# Concept of Sequences

#### Topics

• ##### Sequences and Series
• Concept of Sequences
• Geometric Progression (G.P.)
• General Term Or the nth Term of a G.P.
• Sum of the First n Terms of a G.P.
• Sum of Infinite Terms of a G. P.
• Recurring Decimals
• Harmonic Progression (H. P.)
• Types of Means
• Special Series (Sigma Notation)
• ##### Locus and Straight Line
• Locus
• Equation of Locus
• Line
• Equations of Lines in Different Forms
• General Form Of Equation Of Line
• ##### Determinants
• Determinants
• Properties of Determinants
• Application of Determinants
• Cramer’s Rule
• Consistency of Three Linear Equations in Two Variables
• Area of a Triangle Using Determinants
• Collinearity of Three Points
• ##### Limits
• Definition of Limit of a Function
• Algebra of Limits
• Evaluation of Limits
• Direct Method
• Factorization Method
• Rationalization Method
• Limits of Exponential and Logarithmic Functions
• ##### Continuity
• Continuous and Discontinuous Functions
• Continuity of a Function at a Point
• Definition of Continuity
• Continuity from the Right and from the Left
• Properties of Continuous Functions
• Continuity in the Domain of the Function
• Examples of Continuous Functions Whereever They Are Defined
• ##### Differentiation
• The Meaning of Rate of Change
• Definition of Derivative and Differentiability
• Derivative by the Method of First Principle
• Rules of Differentiation (Without Proof)
• Applications of Derivatives
• ##### Partition Values
• Concept of Median
• Partition Values
• Quartiles
• Deciles
• Percentiles
• Relations Among Quartiles, Deciles and Percentiles
• Graphical Location of Partition Values
• ##### Measures of Dispersion
• Measures of Dispersion
• Range of Data
• Quartile Deviation (Semi - Inter Quartile Range)
• Variance and Standard Deviation
• Standard Deviation for Combined Data
• Coefficient of Variation
• ##### Skewness
• Skewness
• Asymmetric Distribution (Positive Skewness)
• Asymmetric (Negative Skewness)
• Measures of Skewness
• Karl Pearson’S Coefficient of Skewness (Pearsonian Coefficient of Skewness)
• Features of Pearsonian Coefficient
• Bowley’s Coefficient of Skewness
• ##### Bivariate Frequency Distribution and Chi Square Statistic
• Bivariate Frequency Distribution
• Classification and Tabulation of Bivariate Data
• Marginal Frequency Distributions
• Conditional Frequency Distributions
• Categorical Variables
• Contingency Table
• Chi-Square Statistic ( χ2 )
• ##### Correlation
• Correlation
• Concept of Covariance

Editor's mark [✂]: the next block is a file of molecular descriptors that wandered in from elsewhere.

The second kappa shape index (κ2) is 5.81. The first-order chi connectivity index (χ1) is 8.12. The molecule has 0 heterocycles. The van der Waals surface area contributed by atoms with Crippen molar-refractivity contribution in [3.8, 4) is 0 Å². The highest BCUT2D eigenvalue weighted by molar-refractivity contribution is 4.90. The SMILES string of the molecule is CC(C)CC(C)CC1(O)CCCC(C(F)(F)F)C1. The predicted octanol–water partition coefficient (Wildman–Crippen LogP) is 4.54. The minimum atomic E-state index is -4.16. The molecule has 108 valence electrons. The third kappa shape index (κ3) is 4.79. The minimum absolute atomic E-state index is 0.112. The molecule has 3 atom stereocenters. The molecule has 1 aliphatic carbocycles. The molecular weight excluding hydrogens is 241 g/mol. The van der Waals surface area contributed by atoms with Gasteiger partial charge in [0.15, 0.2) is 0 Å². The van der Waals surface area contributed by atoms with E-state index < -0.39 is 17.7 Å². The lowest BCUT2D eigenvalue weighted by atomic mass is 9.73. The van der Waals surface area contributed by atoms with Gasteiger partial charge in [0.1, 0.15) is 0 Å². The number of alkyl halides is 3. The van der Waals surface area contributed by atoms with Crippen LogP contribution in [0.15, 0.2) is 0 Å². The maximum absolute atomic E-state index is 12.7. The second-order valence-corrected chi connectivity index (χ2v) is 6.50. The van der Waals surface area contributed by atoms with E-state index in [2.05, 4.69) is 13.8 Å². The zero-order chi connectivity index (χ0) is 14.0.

• Properties of Covariance
• Concept of Correlation Coefficient
• Scatter Diagram
• Interpretation of Value of Correlation Coefficient
• ##### Permutations and Combinations
• Introduction of Permutations and Combinations
• Fundamental Principles of Counting
• Concept of Multiplication Principle
• Concept of Factorial Function
• Permutations
• Permutations When All Objects Are Distinct
• Permutations When Repetitions Are Allowed
• Permutations When All Objects Are Not Distinct
• Circular Permutations
• Properties of Permutations
• Combination
• Properties of Combinations
• ##### Commercial Mathematics
• Percentage
• Profit and Loss
• Simple and Compound Interest (Entrance Exam)
• Depreciation
• Partnership
• Goods and Service Tax (GST)
• Shares and Dividends
• Finite sequence
• Infinite sequence
• Progression

## Notes

Let us consider the following examples: Assume that there is a generation gap of 30 years, we are asked to find the number of ancestors, i.e., parents, grandparents, great grandparents, etc. that a person might have over 300 years.
Here, the total number of generations = 300 /30 =10
The number of person’s ancestors for the first, second, third, …, tenth generations are 2, 4, 8, 16, 32, …, 1024. These numbers form what we call a sequence.
The n^(th) term is the number at the nth position of the sequence tand is denoted by a^n.The n^(th) term is also called the general term of the sequence.
A sequence containing finite number of terms is called a finite sequence. For example, sequence of ancestors is a finite sequence since it contains 10 terms (a fixed number).
A sequence is called infinite, if it is not a finite sequence.  For example, the sequence of successive quotients mentioned above is an infinite sequence, infinite in the sense that it never ends.
a sequence can be regarded as a function whose domain is the set of natural numbers or some subset of it. Sometimes, we use the functional notation a(n) for a_n.

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